Plaintiff also suggests the instruction is erroneous in that it gives the defendant an unqualified right-of-way through the intersection, irrespective of existing conditions and regardless of lack of lawful conduct on defendant's part, citing such cases as Wilson v. Toliver, 365 Mo. 640, 285 S.W.2d 575, Burke V. Renick, Mo.App., 249 S.W.2d 513; and McCombs v. Ellsberry, 337 Mo. 491, 85 S.W.2d 135. We agree with the principles of law announced in these cases. Some involve situations where the plaintiff or party seeking recovery is claiming the right-of-way, and that party's verdict directing instruction had the effect of giving him an unqualified right-of-way and thus a right to recover regardless of any contributory negligence or failure to exercise the highest degree of care on his part. They recognize that it is the duty of a motorist approaching, entering and proceeding through an intersection to continue to exercise the highest degree of care under the circumstances even though he apparently has the right-of-way. *434 See Witt v. Peterson, Mo.Sup., 310 S.W.2d 857, and cases cited therein. Others involve instructions that had the effect of directing a verdict for defendant on a finding that he had the right-of-way without regard to any negligent conduct on his part. What was said in them was not in reference to any question of contributory negligence on plaintiff's part. Such situations are entirely different from the situation where it is the defendant who is endeavoring to defend against recovery by plaintiff by a properly raised claim that plaintiff is guilty of contributory negligence. If the pleading and evidence warrant it, a defendant is entitled to have submitted in the instructions the issue of plaintiff's contributory negligence as a defense to plaintiff's recovery regardless of any issue of defendant's own negligence. For a defendant admittedly may be negligent and still prevent plaintiff's recovery because of plaintiff's contributory negligence.
Defendant testified he entered the intersection first and was in it when he observed plaintiff's car approaching from the north and still some 10 feet north of the sidewalk line. It was his theory and defense that plaintiff was contributorily negligent in failing to yield the right-of-way. He sought to submit this defense to the jury by the requested instruction. As we view the instruction it was substantially correct in form and substance and clearly and fairly would present that issue to the jury under the facts of this case. See, Jones v. Rash, Mo.Sup., 306 S.W.2d 488. There is no evidence in the case that the manner of approach or the speed of defendant's car was such as to require our consideration whether the statutory rule of right-of-way is inapplicable or possibly forfeited. Cf. Creech v. Blackwell, Mo. Sup., 298 S.W.2d 394; Cooksey v. Ace Cab Co., Mo.Sup., 289 S.W.2d 40, 45-46; and, generally, Fisher, Right of Way in Traffic Law Enforcement, pages 216-226. Defendant was entitled to have the offered instruction given, and failure to give it was error materially affecting the merits of the action. Section 512.160 RSMo 1949, V.A.M.S.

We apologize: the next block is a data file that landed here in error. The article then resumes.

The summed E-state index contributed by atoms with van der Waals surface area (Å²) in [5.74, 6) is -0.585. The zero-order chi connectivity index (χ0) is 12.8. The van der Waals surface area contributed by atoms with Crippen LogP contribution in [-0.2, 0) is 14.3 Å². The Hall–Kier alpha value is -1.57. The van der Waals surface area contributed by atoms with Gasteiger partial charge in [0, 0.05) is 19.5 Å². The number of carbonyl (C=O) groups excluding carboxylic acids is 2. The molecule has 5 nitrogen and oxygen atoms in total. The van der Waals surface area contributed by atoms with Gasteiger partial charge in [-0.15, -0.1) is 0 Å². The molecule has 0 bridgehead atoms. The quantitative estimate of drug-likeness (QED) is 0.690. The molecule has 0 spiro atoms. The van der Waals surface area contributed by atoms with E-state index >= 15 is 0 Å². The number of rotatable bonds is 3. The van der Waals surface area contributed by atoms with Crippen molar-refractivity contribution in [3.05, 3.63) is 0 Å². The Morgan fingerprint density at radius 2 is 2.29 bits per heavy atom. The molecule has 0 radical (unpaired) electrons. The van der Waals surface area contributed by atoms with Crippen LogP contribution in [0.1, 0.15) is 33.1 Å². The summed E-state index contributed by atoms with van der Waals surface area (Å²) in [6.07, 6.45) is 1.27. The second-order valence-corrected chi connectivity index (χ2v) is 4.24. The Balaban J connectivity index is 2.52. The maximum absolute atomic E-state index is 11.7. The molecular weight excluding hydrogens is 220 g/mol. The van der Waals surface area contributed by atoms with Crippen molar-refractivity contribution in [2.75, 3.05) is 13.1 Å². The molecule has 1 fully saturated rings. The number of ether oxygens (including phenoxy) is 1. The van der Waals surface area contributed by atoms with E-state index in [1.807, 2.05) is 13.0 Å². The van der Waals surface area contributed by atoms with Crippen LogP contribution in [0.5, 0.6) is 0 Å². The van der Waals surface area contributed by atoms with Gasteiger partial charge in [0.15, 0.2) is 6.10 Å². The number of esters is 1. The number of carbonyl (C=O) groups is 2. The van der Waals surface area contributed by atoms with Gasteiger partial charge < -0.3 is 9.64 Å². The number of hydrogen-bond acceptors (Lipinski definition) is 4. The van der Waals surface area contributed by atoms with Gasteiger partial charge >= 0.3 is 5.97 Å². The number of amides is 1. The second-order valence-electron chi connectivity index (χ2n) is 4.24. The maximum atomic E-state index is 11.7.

Since this cause must be remanded for a new trial for the erroneous refusal to give defendant's requested instruction, it is not necessary to consider defendant's other claim of error in the admission in evidence of plaintiff's doctor's testimony concerning the "history" given him by plaintiff of past pain and suffering and some of the circumstances of the accident. Suffice it to say that plaintiff's counsel may have an erroneous conception of the applicable rule, and a reading of the following cases should prevent possibility of error in that repect on a new trial. See, Huffman v. Terminal Railroad Ass'n of St. Louis, Mo. Sup., 281 S.W.2d 863; Gladney v. Mutual Life Ins. Co. of New York, Mo.App., 186 S.W.2d 538; Corbett v. Terminal Railroad Ass'n of St. Louis, 336 Mo. 972, 82 S.W.2d 97; Holmes v. Terminal Railroad Ass'n of St. Louis, 363 Mo. 1178, 257 S.W.2d 922; Magill v. Boatmen's Bank, 288 Mo. 489, 232 S.W. 448; Kenney v. J. A. Folger Co., Mo.App., 192 S.W.2d 73.
For the reasons given, the judgment is reversed and the cause is hereby remanded for a new trial. It is so ordered.